rate during speech N low rates in speech pauses N increased capacity N more natural sound
❖ Voice,

bits 288

Frame Sizes Full Rate Frame

144 1/2 Rate Frame 72 1/4 Rt. 36 1/8

signaling, and user secondary data may be mixed in CDMA frames

Frame Contents: can be a mixture of Voice Signaling Secondary

Forward Power Control
BSC BTS (1 sector)
Pilot Sync Paging User 1 Vocoder/ Selector User 2 User 3 more Transmitter, Sector X I Q Short PN

Help!
Forward RF

Σ

❖ The

BTS continually reduces the strength of each user’s forward baseband chip stream ❖ When a particular handset sees errors on the forward link, it requests more energy ❖ The complainer’s chip stream gets a quick boost; afterward, continues to diminish

Reverse Power Control
800 bits per second

BSC
Bad FER? Raise Setpoint

BTS
Stronger than setpoint? Setpoint

Reverse RF

RX RF Digital Open Loop Closed Loop

TX RF Digital

❖ Three

methods work in tandem to equalize all handset signal levels at the BTS
N Reverse

Occasionally, as needed

Handset

Open Loop: handset adjusts power up or down based on received BTS signal (AGC) N Reverse Closed Loop: Is handset too strong? BTS tells up or down 1 db 800 times/second N Reverse Outer Loop: BSC has FER trouble hearing handset? BSC adjusts BTS setpoint

What’s In a Handset?
Digital Rake Receiver Symbols Chips Traffic Correlator
PN xxx Walsh xx Walsh xx Walsh xx Messages

Receiver RF Section IF, Detector
AGC RF Duplexer RF Open Loop

Traffic Correlator
PN xxx PN xxx

Σ

Symbols Viterbi Dec., Conv. Dec., DEMUX Packets Audio Vocoder Audio Messages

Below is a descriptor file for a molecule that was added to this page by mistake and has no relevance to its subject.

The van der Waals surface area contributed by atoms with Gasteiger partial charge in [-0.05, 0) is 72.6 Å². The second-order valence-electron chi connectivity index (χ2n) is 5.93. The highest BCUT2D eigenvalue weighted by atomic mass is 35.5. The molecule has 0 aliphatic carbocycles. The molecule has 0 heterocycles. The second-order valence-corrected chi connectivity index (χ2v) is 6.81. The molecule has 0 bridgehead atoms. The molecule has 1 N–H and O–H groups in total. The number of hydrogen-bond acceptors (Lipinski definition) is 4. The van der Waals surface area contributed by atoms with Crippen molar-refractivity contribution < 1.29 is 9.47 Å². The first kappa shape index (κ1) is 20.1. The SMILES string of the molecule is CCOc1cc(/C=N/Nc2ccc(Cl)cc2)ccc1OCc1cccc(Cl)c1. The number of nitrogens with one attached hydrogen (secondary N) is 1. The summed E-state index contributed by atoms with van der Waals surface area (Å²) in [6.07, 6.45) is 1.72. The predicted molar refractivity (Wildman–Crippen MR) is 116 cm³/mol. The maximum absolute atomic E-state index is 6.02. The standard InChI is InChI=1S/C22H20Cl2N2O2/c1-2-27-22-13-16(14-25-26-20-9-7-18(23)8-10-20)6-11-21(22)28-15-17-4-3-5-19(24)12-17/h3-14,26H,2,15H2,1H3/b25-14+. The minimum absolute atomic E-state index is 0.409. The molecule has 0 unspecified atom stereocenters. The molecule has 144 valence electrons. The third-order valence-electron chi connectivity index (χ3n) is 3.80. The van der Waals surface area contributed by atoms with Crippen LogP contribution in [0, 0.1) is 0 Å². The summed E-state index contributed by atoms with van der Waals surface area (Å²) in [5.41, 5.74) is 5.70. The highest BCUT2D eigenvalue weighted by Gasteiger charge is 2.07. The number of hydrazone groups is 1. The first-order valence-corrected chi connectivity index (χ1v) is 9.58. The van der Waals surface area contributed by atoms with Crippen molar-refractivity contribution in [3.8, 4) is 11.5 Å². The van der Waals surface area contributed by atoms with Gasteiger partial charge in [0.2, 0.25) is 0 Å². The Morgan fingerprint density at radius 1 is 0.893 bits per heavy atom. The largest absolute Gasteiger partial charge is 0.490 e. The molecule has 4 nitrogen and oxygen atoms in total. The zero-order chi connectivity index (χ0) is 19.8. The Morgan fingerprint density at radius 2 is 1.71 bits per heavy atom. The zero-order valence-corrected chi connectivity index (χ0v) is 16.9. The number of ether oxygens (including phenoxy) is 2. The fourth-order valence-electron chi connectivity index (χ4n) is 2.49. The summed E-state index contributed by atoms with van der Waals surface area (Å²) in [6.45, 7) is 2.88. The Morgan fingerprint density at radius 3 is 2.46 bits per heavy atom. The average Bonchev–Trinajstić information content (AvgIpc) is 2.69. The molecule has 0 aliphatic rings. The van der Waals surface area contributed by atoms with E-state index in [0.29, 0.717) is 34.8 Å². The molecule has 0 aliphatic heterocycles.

Traffic Correlator

Pilot Searcher
PN xxx Walsh 0

CPU

Transmit Gain Adjust

Transmitter RF Section

Transmitter Digital Section
Long Code Gen.

The Rake Receiver
Handset
RF
BTS BTS

Rake Receiver PN Walsh PN PN Walsh Σ Walsh

Voice, Data, Messages Pilot Ec/Io

Searcher PN W=0

❖ Every

frame, handset uses combined outputs of the three traffic correlators (“rake fingers”) ❖ Each finger can independently recover a particular PN offset and Walsh code ❖ Fingers can be targeted on delayed multipath reflections, or even on different BTSs ❖ Searcher continuously checks pilots

CDMA Soft Handoff Mechanics
MTX BSC
Sel.
BTS BTS

Handset RF

Rake Receiver PN Walsh PN PN Walsh Σ Walsh

Voice, Data, Messages Pilot Ec/Io

Searcher PN W=0

❖ CDMA

soft handoff is driven by the handset

N Handset

continuously checks available pilots N Handset tells system pilots it currently sees N System assigns sectors (up to 6 max.), tells handset N Handset assigns its fingers accordingly N All messages sent by dim-and-burst, no muting!
❖ Each

end of the link chooses what works best, on a frame-by-frame basis!
N Users

are totally unaware of handoff

Softer Handoff
MTX BSC
Sel.
BTS

Handset RF